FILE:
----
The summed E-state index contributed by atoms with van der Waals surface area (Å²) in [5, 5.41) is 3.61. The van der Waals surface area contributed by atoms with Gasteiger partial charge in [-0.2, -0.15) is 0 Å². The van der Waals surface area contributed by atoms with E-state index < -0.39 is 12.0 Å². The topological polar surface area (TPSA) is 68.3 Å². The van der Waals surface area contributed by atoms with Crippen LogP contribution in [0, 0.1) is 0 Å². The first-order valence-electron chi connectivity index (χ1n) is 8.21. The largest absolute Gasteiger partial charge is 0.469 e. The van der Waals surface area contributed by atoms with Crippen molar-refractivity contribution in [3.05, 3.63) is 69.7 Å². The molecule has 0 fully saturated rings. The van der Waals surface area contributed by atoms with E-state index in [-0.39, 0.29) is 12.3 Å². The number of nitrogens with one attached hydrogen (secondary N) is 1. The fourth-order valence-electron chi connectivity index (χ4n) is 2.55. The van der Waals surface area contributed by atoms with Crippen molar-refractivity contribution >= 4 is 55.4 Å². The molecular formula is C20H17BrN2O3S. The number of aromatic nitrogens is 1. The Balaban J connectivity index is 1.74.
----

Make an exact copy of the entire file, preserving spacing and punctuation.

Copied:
The summed E-state index contributed by atoms with van der Waals surface area (Å²) in [5, 5.41) is 3.61. The van der Waals surface area contributed by atoms with Gasteiger partial charge in [-0.2, -0.15) is 0 Å². The van der Waals surface area contributed by atoms with E-state index < -0.39 is 12.0 Å². The topological polar surface area (TPSA) is 68.3 Å². The van der Waals surface area contributed by atoms with Crippen LogP contribution in [0, 0.1) is 0 Å². The first-order valence-electron chi connectivity index (χ1n) is 8.21. The largest absolute Gasteiger partial charge is 0.469 e. The van der Waals surface area contributed by atoms with Crippen molar-refractivity contribution in [3.05, 3.63) is 69.7 Å². The molecule has 0 fully saturated rings. The van der Waals surface area contributed by atoms with E-state index in [-0.39, 0.29) is 12.3 Å². The number of nitrogens with one attached hydrogen (secondary N) is 1. The fourth-order valence-electron chi connectivity index (χ4n) is 2.55. The van der Waals surface area contributed by atoms with Crippen molar-refractivity contribution >= 4 is 55.4 Å². The molecular formula is C20H17BrN2O3S. The number of aromatic nitrogens is 1. The Balaban J connectivity index is 1.74.